"We want to show a movement that is not just useful to winning elections, but can provide momentum for getting bold proposals passed across the board," said Jamie Henn, spokesman for 350.org. The group was instrumental in pressuring Clinton to oppose the Keystone XL pipeline, a project to ship oil from Canadian tar sands that was ultimately rejected by the Obama administration.
Neera Tanden, who was Clinton's policy advisor in 2008, says that if the Democratic nominee wins, her agenda could be shaped in large part by how Republican lawmakers perceive her victory. Tanden expects those lawmakers would take a hard look at which voting groups abandoned the GOP and seek compromises with Clinton that could help lure those voters back.
"Have they lost because of the Latino vote?" she said at an Atlantic magazine panel during the Democratic National Convention in Philadelphia. "Have they lost because of the women's vote? Have they lost because they went on the far-right crazy on foreign policy? Or for some other reason? That is what they will, for some very short period of time, think of fixing."
Sometimes, happenstance, rather than organized action, forces a candidate's hand. A gaffe by Virginia Gov. Terry McAuliffe , a longtime Clinton ally, forced her campaign to declare in unequivocal language last month that the massive Pacific trade deal Obama is pursuing would be quickly abandoned in a Clinton administration.
McAuliffe had told a reporter that Clinton's opposition to the Trans-Pacific Partnership, or TPP, was just lip service. Progressives were enraged, and the campaign disavowed McAuliffe in language that eliminated any wiggle room Clinton had left herself.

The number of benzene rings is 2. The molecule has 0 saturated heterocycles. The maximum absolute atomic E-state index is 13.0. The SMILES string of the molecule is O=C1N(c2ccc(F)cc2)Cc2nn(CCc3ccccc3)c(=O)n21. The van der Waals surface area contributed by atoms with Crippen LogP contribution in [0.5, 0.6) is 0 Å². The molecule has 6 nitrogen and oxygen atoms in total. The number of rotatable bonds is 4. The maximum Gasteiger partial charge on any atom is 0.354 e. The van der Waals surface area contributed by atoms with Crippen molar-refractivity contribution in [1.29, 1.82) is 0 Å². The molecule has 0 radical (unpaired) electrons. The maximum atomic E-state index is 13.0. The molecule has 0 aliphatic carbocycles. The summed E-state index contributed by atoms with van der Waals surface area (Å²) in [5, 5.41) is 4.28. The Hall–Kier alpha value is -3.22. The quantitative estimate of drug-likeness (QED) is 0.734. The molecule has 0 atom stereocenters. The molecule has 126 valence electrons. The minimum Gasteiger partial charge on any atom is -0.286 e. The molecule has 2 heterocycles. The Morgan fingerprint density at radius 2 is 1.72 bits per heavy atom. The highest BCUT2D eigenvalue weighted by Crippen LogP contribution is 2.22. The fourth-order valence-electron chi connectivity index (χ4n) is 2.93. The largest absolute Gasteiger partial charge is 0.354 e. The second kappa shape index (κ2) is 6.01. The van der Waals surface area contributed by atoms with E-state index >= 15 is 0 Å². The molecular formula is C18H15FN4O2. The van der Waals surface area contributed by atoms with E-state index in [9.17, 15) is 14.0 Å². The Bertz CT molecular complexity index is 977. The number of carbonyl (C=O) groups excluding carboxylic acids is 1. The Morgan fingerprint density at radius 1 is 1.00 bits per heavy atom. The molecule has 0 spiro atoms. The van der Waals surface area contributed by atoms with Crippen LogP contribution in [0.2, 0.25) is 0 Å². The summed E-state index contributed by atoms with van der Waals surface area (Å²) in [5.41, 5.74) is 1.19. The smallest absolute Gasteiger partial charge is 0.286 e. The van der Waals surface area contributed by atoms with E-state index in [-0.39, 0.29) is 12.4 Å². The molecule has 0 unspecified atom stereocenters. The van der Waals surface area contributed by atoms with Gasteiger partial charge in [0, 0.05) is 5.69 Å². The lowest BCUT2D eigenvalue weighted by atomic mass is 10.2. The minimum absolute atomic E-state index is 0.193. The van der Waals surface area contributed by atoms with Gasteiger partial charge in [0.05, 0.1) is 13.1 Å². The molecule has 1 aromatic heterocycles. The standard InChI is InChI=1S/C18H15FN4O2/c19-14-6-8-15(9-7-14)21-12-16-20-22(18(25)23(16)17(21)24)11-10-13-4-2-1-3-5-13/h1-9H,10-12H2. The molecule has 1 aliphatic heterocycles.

Activists are hoping for more such uncomfortable moments. Even as Clinton embraces the language and grievances expressed by the Black Lives Matter movement, for example, many of those who are part of it are skeptical she is going to pursue its agenda, which includes radical shifts in the criminal justice system.
"Our job is to push her, our job is to push the party, our job is to push our demands to be met," said Los Angeles advocate Mark Anthony Johnson, who helped draft the recently published Movement for Black Lives platform.
"We want radical transformation, not reactive changes."
As Clinton keeps making promises, the one promise her campaign acknowledges she can't make is that she will fulfill all of them.
At the Philadelphia panel, Podesta reflected on how quickly Republican opposition hardened against Obama's agenda of hope and change after he took office on Jan. 20, 2009.
"The honeymoon for Barack Obama," Podesta said — "it didn't get through January 20."